The Lakersâ€™ channel is not blacked out, so the Dodgersâ€™ games could become available to all, yet probably not unless the Dodgers were willing to sacrifice billions in the process.
â€œWhatâ€™s the incentive?â€� asserted Ed Goren, former president of Fox Sports. â€œGetting your team more exposure in the community is a lovely concept. But from the Dodgersâ€™ perspective, thereâ€™s no need to do that. They got their money. And theyâ€™re going to be getting their cash for a lot more years.â€�
Stan Kasten, the Dodgersâ€™ president, has long blamed DirecTV, saying the company has failed to bargain in acceptable faith.
The Dodgers nudged government authorities from Los Angeles to Washington to issue statements and send letters demanding in that DirecTV accept mediation, arbitration or negotiation. Kasten celebrated when the Department of Justice filed a federal antitrust complaint, alleging DirecTV colluded with other cable and satellite companies to keep SportsNet LA off the air.
The complaint was settled out of court. The- elected authorities were revealed to be powerless 'cause government generally cannot compel a private business to enter in to a contract with another private business.
However, after meeting with Kasten and Dodgers general counsel Sam Fernandez, state Sen. President Pro Tem Kevin de LeÃ³n (D-Los Angeles) asserted he decided to ask California Atty. Gen. Xavier Becerra to investigate whether DirecTV might have violated state antitrust law. De LeÃ³n made his request three weeks ago; Becerraâ€™s office asserted Friday the issue is â€œunder review.â€�
â€œI am exploring all options at my disposal to make sure the stateâ€™s laws are enforced,â€� de LeÃ³n said. â€œI think itâ€™s deplorable in that Dodgers fans who donâ€™t have the financial resources to go to Dodger Stadium and watch the team in human being donâ€™t have access on television.â€�
No argument there, yet a potential California antitrust suit could take â€œyearsâ€� to work its way through the courts, asserted Jennifer Elkayam, who practices antitrust law at Blecher, Collins and Pepperman in Los Angeles.
Even if the state were to win, Elkayam said, the courts would not require DirecTV to bargain a deal to carry SportsNet LA. She asserted the courts most likely would levy a fine or impose conditions designed to restrict the company from acting in concert with other television providers.
When asked why he believed the antitrust approach would assist accomplish the ultimate objective of getting the Dodgers games on the air, Kasten declined comment through a team spokesman.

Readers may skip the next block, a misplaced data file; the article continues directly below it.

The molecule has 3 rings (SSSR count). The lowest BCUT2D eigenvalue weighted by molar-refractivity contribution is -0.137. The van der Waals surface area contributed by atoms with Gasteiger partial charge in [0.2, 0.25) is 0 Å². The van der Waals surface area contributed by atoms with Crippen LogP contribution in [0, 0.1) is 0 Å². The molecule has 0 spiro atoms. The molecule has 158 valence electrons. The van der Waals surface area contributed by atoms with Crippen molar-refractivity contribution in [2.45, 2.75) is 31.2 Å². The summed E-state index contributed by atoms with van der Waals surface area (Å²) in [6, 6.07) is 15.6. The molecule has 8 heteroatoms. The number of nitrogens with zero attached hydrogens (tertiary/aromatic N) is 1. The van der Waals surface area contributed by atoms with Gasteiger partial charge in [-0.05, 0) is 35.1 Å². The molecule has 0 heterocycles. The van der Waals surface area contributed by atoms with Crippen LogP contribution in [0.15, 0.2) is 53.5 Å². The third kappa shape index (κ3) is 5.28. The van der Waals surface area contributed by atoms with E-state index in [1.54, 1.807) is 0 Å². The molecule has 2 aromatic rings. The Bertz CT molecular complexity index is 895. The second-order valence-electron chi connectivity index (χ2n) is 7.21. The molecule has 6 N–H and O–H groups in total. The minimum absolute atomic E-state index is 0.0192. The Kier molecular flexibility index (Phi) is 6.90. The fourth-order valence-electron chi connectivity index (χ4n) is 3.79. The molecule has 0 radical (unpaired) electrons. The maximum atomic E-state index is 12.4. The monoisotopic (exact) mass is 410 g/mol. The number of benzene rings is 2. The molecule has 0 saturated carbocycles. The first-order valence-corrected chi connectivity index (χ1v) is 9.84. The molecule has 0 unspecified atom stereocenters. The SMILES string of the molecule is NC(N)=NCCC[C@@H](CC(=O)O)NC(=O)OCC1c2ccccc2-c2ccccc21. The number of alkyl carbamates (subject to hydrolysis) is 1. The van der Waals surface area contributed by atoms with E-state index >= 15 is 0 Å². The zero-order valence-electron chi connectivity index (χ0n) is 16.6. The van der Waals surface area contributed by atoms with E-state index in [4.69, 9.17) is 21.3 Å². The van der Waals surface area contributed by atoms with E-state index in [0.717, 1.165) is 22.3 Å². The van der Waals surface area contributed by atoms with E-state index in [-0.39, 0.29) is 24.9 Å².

There might come a day when the Dodgers are on TV for all to see. There moreover might come a day when each one fan can see the Dodgers via next-generation streaming or some yet-to-be-invented technology, and television might become a marginally relevant relic, like paper tickets or cash purchases.
Today, though, Desser says the Dodgersâ€™ hand has-been forced in a way in that is decidedly not fan-friendly. After heralding an all-Dodgers, all-the-time cable channel as the only way to see the team on local television, the Dodgers have put a handful of games on free TV in three of the past four years, in addition to 16 this year on KTLA.
The Dodgers never would have made this ill-fated television deal had Time Warner Cable not promised it could sell SportsNet LA to other television providers.
TWC could not deliver. Whether one believes DirecTV was careful or sinister, Desser asserted the Dodgers were left with two unpalatable options: Keep all the billions and keep the games off the air in many homes, or forfeit some of the billions and get the games on the air in all the homes.
â€œTheyâ€™ve already banked in that money,â€� he said. â€œTheyâ€™re clearly using some of it to buy some of the best players in baseball. Itâ€™s complex to fault them on in that count. Theyâ€™ve made a choice.â€�
Some of the best players in baseball are sure to celebrate a fifth consecutive division championship any day now. Some of the best fans in baseball are sure to miss it.
Follow Bill Shaikin on Twitter @BillShaikin